Knowledge and Knowing

If I were to tell you that there was a monster in the water that glows in the dark, you might not believe me. Until I showed you a picture along with taxonomy and a plethora of scientific documentation. That monster, by the way, is called an Anglerfish. Creepy fact, the male latches onto the female and slowly fuses with her until he’s nothing left but testes; talk about a clingy, codependent partner.

We often scoff at anything outside our immediate environment with which we have a daily familiarity with. Especially since the rise of modern science, and the immediacy with which information can be transmitted via the internet. We’ve become skeptical to the point of arrogance. Ironically, disproving misinformation has remained as difficult as ever. For example, despite the commonly held belief, unless you are severely deficient in Vitamin-A carrots will do nothing to improve your vision.

Looking retrospectively on books like On Monsters and Marvels (1573) by Ambroise Paré, a French surgeon who wrote the treatise as a way to explain the various causes of monsters, it’s easy to think of ourselves are more enlightened. Especially when reading chapter 20 “An example of the mixture or mingling of seed”, which gives the example of “a child conceived and engendered of a woman and of a dog, having from the navel up, upper parts similar in form and shape to the mother, and it was very complete, without Nature’s having omitted anything; and, from the navel down, all its lower parts were also similar in form and shape to the animal, that was the father” (67). However, I challenge you to use the search terms “half human, half dog” or “dog child” online and ponder just how “enlightened” the human race as a whole really is.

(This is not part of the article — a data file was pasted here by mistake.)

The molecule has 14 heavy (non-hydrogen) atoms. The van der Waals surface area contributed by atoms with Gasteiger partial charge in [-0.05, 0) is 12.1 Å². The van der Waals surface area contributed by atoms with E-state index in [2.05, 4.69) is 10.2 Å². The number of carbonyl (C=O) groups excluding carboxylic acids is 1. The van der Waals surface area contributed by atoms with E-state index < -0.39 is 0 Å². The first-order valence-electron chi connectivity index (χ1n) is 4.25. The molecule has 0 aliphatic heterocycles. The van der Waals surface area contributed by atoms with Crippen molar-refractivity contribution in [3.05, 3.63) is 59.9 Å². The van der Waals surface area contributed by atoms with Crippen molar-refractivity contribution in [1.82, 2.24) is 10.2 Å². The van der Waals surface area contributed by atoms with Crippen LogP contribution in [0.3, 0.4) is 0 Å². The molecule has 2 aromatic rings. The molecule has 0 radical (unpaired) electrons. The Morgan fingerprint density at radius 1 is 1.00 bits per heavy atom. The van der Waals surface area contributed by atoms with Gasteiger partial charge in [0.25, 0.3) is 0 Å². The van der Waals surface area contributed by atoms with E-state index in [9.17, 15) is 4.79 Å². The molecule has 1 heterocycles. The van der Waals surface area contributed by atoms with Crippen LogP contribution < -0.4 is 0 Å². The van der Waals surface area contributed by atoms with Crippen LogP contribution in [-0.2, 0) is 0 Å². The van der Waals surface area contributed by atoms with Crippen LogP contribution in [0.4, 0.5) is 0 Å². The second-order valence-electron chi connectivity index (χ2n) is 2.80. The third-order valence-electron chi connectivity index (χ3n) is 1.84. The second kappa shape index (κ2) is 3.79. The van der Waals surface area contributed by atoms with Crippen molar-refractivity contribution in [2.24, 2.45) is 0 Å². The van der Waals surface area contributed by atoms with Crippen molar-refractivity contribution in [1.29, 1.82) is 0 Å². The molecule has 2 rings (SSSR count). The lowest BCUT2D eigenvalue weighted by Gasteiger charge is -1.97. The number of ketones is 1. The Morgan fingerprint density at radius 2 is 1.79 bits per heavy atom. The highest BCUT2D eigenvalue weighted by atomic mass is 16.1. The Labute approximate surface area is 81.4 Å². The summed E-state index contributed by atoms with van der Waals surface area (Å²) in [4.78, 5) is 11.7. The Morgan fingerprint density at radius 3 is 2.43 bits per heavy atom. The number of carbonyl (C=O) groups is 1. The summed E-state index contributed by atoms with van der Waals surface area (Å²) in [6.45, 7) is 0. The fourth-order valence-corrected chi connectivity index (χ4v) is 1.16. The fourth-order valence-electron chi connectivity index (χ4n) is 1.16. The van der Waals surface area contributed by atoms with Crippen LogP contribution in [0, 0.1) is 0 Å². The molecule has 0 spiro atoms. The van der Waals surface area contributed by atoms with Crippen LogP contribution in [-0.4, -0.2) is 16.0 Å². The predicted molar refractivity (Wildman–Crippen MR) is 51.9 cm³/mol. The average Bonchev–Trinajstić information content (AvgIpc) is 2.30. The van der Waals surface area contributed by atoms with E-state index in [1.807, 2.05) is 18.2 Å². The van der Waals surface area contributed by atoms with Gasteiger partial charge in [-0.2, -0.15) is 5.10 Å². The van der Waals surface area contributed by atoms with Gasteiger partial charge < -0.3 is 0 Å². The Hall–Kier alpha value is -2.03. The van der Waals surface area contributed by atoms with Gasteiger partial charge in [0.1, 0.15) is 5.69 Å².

There are limits to knowing, which we’ve seem to have forgotten in our post-modern world where we can get a false sense of knowing from immediate online gratification, whether or not the information is actually true or we really process it. I propose the following:

1) That we can’t possibly know all there is to know because of the sheer quantity of information.
2) That we can’t possibly know all there is to know because we lack the brain capacity.
3) That what we do know is not all there is to know.
4) That what knowledge we do acquire, we might not actual know. For example, you may be able to say a sentence in a foreign language, but it doesn’t follow that you know its full significance or the language itself.
5) That some things we just don’t want to know.

Herein lies the monstrosity of knowing. Knowledge and knowing are too distinct concepts, and each are limited in various respects. We as humans are limited in our ability to acquire knowledge, and in our capacity to know. Knowledge therefore becomes somewhat threatening. It’s always just out of our reach, yet always present and circling. For each small tendril we see and perhaps grasp, there is a million tentacles undulating in the darkness just beyond our periphery; and what we do have may not be what we think it is. Perhaps a bit of humility and judicious caution is in order.

Works Cited

“Anglerfish.” National Geographic. <;

Maron, Dina Fine. “Fact or Ficton?: Carrots Improve Your Vision.” Scientific American. Web. 23 June 2014. <;

Paré, Ambroise. On Monsters and Marvels. Trans. Janis L. Pallister. Chicago: University of Chicago Press, 1982. Print.